Volvo continues to make headlines for its technology geared toward preventing accidents on the road. I recently wrote about Volvo’s amazing new braking system that can stop fully-loaded commercial semi trucks safely on a dime.
Today we’re talking bicycle safety.
Volvo is helping nighttime cyclists defend themselves against whizzing cars with its new “Life Paint,” a spray-on reflective paint developed by Grey London with reflective paint makers Albedo100. The paint uses special adhesives that are invisible in daylight but light up after dark — in the glare of automobile headlights.
Life Paint can also be sprayed on fabric, including clothing, shoes, strollers, backpacks and dog collars. It’s glow-in-the-dark capacity lasts a week and is said to wash off without damaging the material.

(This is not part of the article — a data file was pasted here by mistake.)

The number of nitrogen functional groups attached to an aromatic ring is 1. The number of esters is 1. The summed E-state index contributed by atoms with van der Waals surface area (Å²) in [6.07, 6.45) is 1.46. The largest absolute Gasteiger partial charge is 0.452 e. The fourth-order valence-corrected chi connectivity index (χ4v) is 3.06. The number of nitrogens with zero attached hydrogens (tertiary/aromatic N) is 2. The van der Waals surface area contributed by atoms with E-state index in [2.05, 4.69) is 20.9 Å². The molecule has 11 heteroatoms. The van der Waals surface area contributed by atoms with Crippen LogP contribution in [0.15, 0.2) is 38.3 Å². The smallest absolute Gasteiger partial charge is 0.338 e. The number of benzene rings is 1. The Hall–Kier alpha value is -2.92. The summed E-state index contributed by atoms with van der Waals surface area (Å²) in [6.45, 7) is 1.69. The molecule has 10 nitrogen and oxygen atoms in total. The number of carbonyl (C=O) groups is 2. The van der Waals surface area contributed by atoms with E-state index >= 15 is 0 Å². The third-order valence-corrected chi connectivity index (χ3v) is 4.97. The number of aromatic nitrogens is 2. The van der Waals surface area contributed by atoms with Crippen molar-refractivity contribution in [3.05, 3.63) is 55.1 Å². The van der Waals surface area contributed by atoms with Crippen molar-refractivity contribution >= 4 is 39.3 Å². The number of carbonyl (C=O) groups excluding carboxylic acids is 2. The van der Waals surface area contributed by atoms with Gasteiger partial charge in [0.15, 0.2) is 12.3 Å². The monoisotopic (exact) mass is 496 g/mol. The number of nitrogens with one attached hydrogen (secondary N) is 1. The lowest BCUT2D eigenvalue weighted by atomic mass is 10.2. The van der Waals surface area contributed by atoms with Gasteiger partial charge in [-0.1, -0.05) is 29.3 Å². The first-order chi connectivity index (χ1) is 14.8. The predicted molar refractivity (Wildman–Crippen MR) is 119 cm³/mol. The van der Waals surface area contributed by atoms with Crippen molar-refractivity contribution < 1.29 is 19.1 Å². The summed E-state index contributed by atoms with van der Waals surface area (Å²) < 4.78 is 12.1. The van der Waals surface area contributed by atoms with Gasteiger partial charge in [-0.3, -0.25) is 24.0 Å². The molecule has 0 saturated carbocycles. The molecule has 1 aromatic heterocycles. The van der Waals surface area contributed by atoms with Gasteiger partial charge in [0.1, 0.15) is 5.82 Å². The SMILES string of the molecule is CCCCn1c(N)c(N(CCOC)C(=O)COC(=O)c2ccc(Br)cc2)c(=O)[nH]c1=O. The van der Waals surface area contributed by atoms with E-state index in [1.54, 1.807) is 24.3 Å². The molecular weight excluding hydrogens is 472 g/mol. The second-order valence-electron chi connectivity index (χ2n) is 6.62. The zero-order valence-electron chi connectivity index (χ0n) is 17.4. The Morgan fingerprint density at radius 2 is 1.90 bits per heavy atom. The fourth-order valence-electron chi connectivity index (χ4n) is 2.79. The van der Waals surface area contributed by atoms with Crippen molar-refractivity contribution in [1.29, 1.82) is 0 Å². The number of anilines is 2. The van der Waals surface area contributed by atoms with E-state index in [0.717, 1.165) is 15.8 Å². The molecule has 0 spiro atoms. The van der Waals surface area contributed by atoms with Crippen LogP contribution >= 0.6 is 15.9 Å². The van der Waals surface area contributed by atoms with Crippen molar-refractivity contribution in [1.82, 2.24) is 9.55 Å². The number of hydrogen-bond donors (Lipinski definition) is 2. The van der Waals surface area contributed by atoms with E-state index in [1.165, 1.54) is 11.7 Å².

Currently, 2,000 trial cans are being given away at six bicycle shops in the U.K. If the product is well-received, it will be rolled out internationally, according to a spokesman from Grey London, Ollie Dearn in published reports.
The automaker says, “The best way to survive a crash is not to crash.” As an injury attorney who has helped many bicyclists hit by cars, I couldn’t agree more. I applaud Volvo for its safety measure that will surely save bicyclists’ lives if instituted and brought to the U.S. Better visibility and awareness of bicyclists sharing the roads with cars is imperative to the preservation of their lives.
In many of the bicycle cases I handle, innocent cyclists are hit by cars who do not see them. For instance, in my 2012 case Shekoski v. Allied Truck Company, an 83-year-old man was hit and killed by a semi truck as he was legally crossing the street on his bicycle. The driver of the semi truck claims to have never seen Mr. Shekoski, who was dragged underneath the truck.
There were 677 bicyclists throughout the country killed in 2011, accounting for 2% of all of the traffic fatalities for the year, according to the latest statistics from the National Highway Traffic Safety Administration.